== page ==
speed up discussions with the various parties concerned
about problems with the implementation? In other
words, what is the Contraventions Act, and what are we
talking about here on the improvements to come in March
2002? And will they be retroactive?
Ms. Dyane Adam: Okay. That's another issue.
That's completely different. It's about a decision
that was made by the Federal Court last March. We, the
commissioner's office, went to court against Justice
Canada on the issue that in the process of transferring
responsibility from the federal government to the
Province of Ontario to apply or administer some parts
of federal laws—I would think minor offences, like
not parking in the right place on federal
property—which was again diluted by the province
through the municipalities, so we're going to a
third level, there was no linguistic clause in the
understanding ensuring that services will still be
provided in both official languages. This was done by
the federal department.
The judge looked at all the facts presented both by
the commissioner's office and Justice Canada and ruled
in favour of the commissioner, saying that when the
federal government makes any type of transfer, it does
not alleviate or eliminate its obligations and
responsibilities towards sustaining the linguistic
rights of Canadians.
He added that the government has now a year to rectify
the situation. I understand that Justice Canada is
working on that, and I have some concerns in the way
they might be interpreting the judgment so far. That's
why I said in my opening remarks that this is something
you need to look at.
The Joint Chair (Mr. Mauril Bélanger): Thank you, Ms. Adam.
Senator Jean-Robert Gauthier: Thank you, Mr. Chairman.
I can send Mr. Goldring documentation on the Contravention
Act. I have a ton of documents on that.
Commissioner, in 1976-77, just to refresh the memory of
committee members, Mr. Trudeau appointed Pierre Juneau to be the
facilitator or co-ordinator of official languages because there
were serious problems with implementation of the act past in 1969.
I still do not understand Mr. Dion's exact role. I know what
Mr. Juneau tried to do, but I do not really understand Mr. Dion's
I have a question for you. Who do you believe is the minister
responsible for Part VII or for section 41?
Ms. Dyane Adam: This is a big test. I believe it is the
Senator Jean-Robert Gauthier: No. The Heritage Minister is
responsible for tabling your report in the House of Commons.
Ms. Dyane Adam: No, not my report. I don't believe I
understood your question, Mr. Gauthier.
Senator Jean-Robert Gauthier: Who is responsible for the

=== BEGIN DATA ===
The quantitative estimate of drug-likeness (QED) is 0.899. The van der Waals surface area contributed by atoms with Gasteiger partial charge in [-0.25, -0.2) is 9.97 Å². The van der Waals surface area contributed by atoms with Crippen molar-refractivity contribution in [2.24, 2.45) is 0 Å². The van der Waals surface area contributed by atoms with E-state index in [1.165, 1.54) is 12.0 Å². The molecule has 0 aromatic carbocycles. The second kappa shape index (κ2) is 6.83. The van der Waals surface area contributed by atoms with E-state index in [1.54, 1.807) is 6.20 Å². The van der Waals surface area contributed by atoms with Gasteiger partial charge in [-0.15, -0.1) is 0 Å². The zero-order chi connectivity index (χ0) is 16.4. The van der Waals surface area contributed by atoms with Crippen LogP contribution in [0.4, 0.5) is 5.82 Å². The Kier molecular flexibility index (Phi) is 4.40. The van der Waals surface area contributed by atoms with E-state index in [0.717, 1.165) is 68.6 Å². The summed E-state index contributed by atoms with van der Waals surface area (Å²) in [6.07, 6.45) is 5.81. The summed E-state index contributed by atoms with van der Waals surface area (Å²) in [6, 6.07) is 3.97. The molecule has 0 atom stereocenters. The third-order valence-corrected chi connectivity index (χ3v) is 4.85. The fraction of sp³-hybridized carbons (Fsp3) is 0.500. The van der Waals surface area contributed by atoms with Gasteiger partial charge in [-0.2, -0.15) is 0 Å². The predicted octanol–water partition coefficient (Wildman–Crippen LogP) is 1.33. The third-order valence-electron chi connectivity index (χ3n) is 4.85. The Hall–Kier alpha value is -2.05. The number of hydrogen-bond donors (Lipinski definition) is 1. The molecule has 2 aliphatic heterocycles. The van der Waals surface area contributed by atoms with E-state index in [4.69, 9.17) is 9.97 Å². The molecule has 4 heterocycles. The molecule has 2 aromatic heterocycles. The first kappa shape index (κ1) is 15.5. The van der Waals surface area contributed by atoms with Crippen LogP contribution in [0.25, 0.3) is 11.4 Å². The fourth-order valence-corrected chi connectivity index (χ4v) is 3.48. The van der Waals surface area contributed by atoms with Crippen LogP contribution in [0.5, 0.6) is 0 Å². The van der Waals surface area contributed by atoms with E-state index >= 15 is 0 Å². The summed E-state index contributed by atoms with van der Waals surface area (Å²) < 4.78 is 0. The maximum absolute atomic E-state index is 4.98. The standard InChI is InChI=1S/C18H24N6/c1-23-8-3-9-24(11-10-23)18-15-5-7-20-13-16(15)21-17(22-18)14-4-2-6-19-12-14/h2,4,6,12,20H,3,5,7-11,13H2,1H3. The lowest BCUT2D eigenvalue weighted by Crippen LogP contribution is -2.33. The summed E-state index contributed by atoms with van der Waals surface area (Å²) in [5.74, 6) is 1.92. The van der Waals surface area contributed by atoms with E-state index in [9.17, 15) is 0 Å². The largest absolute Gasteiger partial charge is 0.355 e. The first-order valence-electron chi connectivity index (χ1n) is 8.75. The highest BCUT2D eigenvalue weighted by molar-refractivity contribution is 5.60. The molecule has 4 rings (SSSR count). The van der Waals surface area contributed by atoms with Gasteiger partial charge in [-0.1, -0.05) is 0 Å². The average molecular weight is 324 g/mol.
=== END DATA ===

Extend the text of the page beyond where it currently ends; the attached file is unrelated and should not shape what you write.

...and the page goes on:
enforcement of section 41?
Ms. Dyane Adam: Who's responsible? I would say all federal
institutions together are. The institution responsible for tabling
the report is the Department of Canadian Heritage, of course. I
think that is what you wanted. I believe you are testing me.
Senator Jean-Robert Gauthier: Fine. Therefore, Canadian
Heritage has a role to play. Human Resources Development also has
a role to play.
Ms. Dyane Adam: Treasury Board.
Senator Jean-Robert Gauthier: The Department of Justice. If I
understand correctly, Mr. Dion has an important role to play in
co-ordinating the work of the Department of Justice, Heritage
Canada and so on. One cannot say that there is a single minister
responsible for enforcing the act. Mr. Dion is responsible for
We were discussing Part VII. If I understood the law, there is
no legal remedy possible under section 41 of Part VII. Am I
Ms. Dyane Adam: No, that is correct.
Senator Jean-Robert Gauthier: If there is no legal remedy, we
don't have any big stick.
Ms. Dyane Adam: No.
Senator Jean-Robert Gauthier: Therefore we must amend section
41 in order to give it a binding nature. Do you have any comments
Ms. Dyane Adam: Senator Gauthier, I think that you have tabled
an amendment on Part VII. My team and I were looking at that today.
In that amendment, the wording is more binding, but it does not
include what you just brought up, that is to say that Part VII
contain the possibility of legal remedies.
Senator Jean-Robert Gauthier: One last question.
Your strategy is to encourage the provinces to comply with the
constitutional principle of subsection 16(3) of the Canadian
Charter of Rights and Freedoms. Do you know what I mean?
Ms. Dyane Adam: Yes, I understand.
Senator Jean-Robert Gauthier: Do you have a strategy to try
and convince them? This was very difficult for us. Section 23 was
adopted in 1982. It took 17 years before we had a completely French
school in Ontario. Seventeen years! We had to bring this before the
courts and so on. Do you have a strategy to try and convince the
Ms. Dyane Adam: The strategy is to convince ministers to meet
their commitments. All the provincial legislatures signed section
16, except for Quebec. It is their own commitment.
As we mentioned in the report, it is mainly the courts that
forced the provinces to move forward, that obliged the provincial
governments to respect their constitutional obligations. It is
unfortunate and regrettable.
As concerns strategy, I call on Mr. Dion, both as minister
responsible for co-ordinating the official languages file and as
the Minister of Intergovernmental Affairs, to champion these
causes, to play a proactive role. He also has to bring this to the
table. In any agreement between a province and the federal
government, the issue of official languages simply must be
addressed. What services will you offer to the minority? I think
that would be a good starting point. As for more detailed strategy,
I obviously would like to think about that.
The Joint Chair (Mr. Mauril Bélanger): Mr. Sauvageau, you have
Mr. Benoît Sauvageau: Ms. Adam, you are asking for an action